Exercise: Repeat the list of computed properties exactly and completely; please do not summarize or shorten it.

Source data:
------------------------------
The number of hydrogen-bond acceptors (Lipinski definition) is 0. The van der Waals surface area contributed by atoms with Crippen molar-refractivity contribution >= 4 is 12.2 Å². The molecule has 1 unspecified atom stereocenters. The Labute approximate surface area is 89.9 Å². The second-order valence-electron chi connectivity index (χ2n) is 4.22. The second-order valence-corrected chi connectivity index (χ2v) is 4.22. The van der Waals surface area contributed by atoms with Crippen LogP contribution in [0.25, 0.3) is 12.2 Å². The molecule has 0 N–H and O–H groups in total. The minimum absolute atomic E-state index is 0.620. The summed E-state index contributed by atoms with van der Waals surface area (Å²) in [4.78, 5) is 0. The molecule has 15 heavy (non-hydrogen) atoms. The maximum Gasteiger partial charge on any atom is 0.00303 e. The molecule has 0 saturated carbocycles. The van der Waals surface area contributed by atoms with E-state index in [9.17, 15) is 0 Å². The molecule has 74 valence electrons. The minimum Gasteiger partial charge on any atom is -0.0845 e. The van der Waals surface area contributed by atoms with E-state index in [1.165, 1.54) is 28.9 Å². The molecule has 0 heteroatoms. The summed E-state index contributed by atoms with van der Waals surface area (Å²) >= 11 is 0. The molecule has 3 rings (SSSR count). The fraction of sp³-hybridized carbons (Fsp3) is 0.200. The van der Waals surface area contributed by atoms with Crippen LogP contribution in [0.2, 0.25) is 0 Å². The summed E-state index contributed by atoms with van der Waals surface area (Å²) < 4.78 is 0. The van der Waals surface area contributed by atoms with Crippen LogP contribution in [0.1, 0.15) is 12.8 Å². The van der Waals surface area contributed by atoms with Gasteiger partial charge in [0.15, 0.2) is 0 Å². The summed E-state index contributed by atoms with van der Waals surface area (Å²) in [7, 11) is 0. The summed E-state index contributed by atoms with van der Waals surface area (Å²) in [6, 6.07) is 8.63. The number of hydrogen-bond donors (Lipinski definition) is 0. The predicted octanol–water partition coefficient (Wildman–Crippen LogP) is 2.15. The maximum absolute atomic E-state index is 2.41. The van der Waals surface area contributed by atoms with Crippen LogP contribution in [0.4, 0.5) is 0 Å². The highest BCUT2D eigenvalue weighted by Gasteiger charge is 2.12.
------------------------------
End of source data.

The number of hydrogen-bond acceptors (Lipinski definition) is 0. The van der Waals surface area contributed by atoms with Crippen molar-refractivity contribution >= 4 is 12.2 Å². The molecule has 1 unspecified atom stereocenters. The Labute approximate surface area is 89.9 Å². The second-order valence-electron chi connectivity index (χ2n) is 4.22. The second-order valence-corrected chi connectivity index (χ2v) is 4.22. The van der Waals surface area contributed by atoms with Crippen LogP contribution in [0.25, 0.3) is 12.2 Å². The molecule has 0 N–H and O–H groups in total. The minimum absolute atomic E-state index is 0.620. The summed E-state index contributed by atoms with van der Waals surface area (Å²) in [4.78, 5) is 0. The molecule has 15 heavy (non-hydrogen) atoms. The maximum Gasteiger partial charge on any atom is 0.00303 e. The molecule has 0 saturated carbocycles. The van der Waals surface area contributed by atoms with E-state index in [9.17, 15) is 0 Å². The molecule has 74 valence electrons. The minimum Gasteiger partial charge on any atom is -0.0845 e. The van der Waals surface area contributed by atoms with E-state index in [1.165, 1.54) is 28.9 Å². The molecule has 0 heteroatoms. The summed E-state index contributed by atoms with van der Waals surface area (Å²) >= 11 is 0. The molecule has 3 rings (SSSR count). The fraction of sp³-hybridized carbons (Fsp3) is 0.200. The van der Waals surface area contributed by atoms with Crippen LogP contribution in [0.2, 0.25) is 0 Å². The summed E-state index contributed by atoms with van der Waals surface area (Å²) < 4.78 is 0. The van der Waals surface area contributed by atoms with Crippen LogP contribution in [0.1, 0.15) is 12.8 Å². The van der Waals surface area contributed by atoms with Gasteiger partial charge in [0.15, 0.2) is 0 Å². The summed E-state index contributed by atoms with van der Waals surface area (Å²) in [7, 11) is 0. The summed E-state index contributed by atoms with van der Waals surface area (Å²) in [6, 6.07) is 8.63. The number of hydrogen-bond donors (Lipinski definition) is 0. The predicted octanol–water partition coefficient (Wildman–Crippen LogP) is 2.15. The maximum absolute atomic E-state index is 2.41. The van der Waals surface area contributed by atoms with Crippen LogP contribution in [0.4, 0.5) is 0 Å². The highest BCUT2D eigenvalue weighted by Gasteiger charge is 2.12.